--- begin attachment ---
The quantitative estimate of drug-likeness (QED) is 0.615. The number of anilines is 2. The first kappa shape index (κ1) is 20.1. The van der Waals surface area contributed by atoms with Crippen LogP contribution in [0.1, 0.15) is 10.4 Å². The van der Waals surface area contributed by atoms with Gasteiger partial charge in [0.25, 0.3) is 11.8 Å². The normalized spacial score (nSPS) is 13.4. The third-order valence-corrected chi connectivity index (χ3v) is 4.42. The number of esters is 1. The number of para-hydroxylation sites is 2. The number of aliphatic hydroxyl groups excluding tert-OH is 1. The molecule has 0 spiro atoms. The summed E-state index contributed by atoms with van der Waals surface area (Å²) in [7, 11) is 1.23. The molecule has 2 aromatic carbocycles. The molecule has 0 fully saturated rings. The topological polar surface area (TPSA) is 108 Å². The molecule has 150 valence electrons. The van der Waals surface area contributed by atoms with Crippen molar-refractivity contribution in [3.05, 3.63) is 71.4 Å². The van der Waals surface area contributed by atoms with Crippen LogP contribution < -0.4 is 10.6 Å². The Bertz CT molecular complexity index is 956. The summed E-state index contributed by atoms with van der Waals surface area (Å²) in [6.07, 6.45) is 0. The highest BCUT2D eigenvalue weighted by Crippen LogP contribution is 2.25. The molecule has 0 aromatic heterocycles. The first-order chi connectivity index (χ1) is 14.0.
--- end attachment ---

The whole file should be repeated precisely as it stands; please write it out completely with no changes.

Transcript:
The quantitative estimate of drug-likeness (QED) is 0.615. The number of anilines is 2. The first kappa shape index (κ1) is 20.1. The van der Waals surface area contributed by atoms with Crippen LogP contribution in [0.1, 0.15) is 10.4 Å². The van der Waals surface area contributed by atoms with Gasteiger partial charge in [0.25, 0.3) is 11.8 Å². The normalized spacial score (nSPS) is 13.4. The third-order valence-corrected chi connectivity index (χ3v) is 4.42. The number of esters is 1. The number of para-hydroxylation sites is 2. The number of aliphatic hydroxyl groups excluding tert-OH is 1. The molecule has 0 spiro atoms. The summed E-state index contributed by atoms with van der Waals surface area (Å²) in [7, 11) is 1.23. The molecule has 2 aromatic carbocycles. The molecule has 0 fully saturated rings. The topological polar surface area (TPSA) is 108 Å². The molecule has 150 valence electrons. The van der Waals surface area contributed by atoms with Crippen molar-refractivity contribution in [3.05, 3.63) is 71.4 Å². The van der Waals surface area contributed by atoms with Crippen LogP contribution < -0.4 is 10.6 Å². The Bertz CT molecular complexity index is 956. The summed E-state index contributed by atoms with van der Waals surface area (Å²) in [6.07, 6.45) is 0. The highest BCUT2D eigenvalue weighted by Crippen LogP contribution is 2.25. The molecule has 0 aromatic heterocycles. The first-order chi connectivity index (χ1) is 14.0.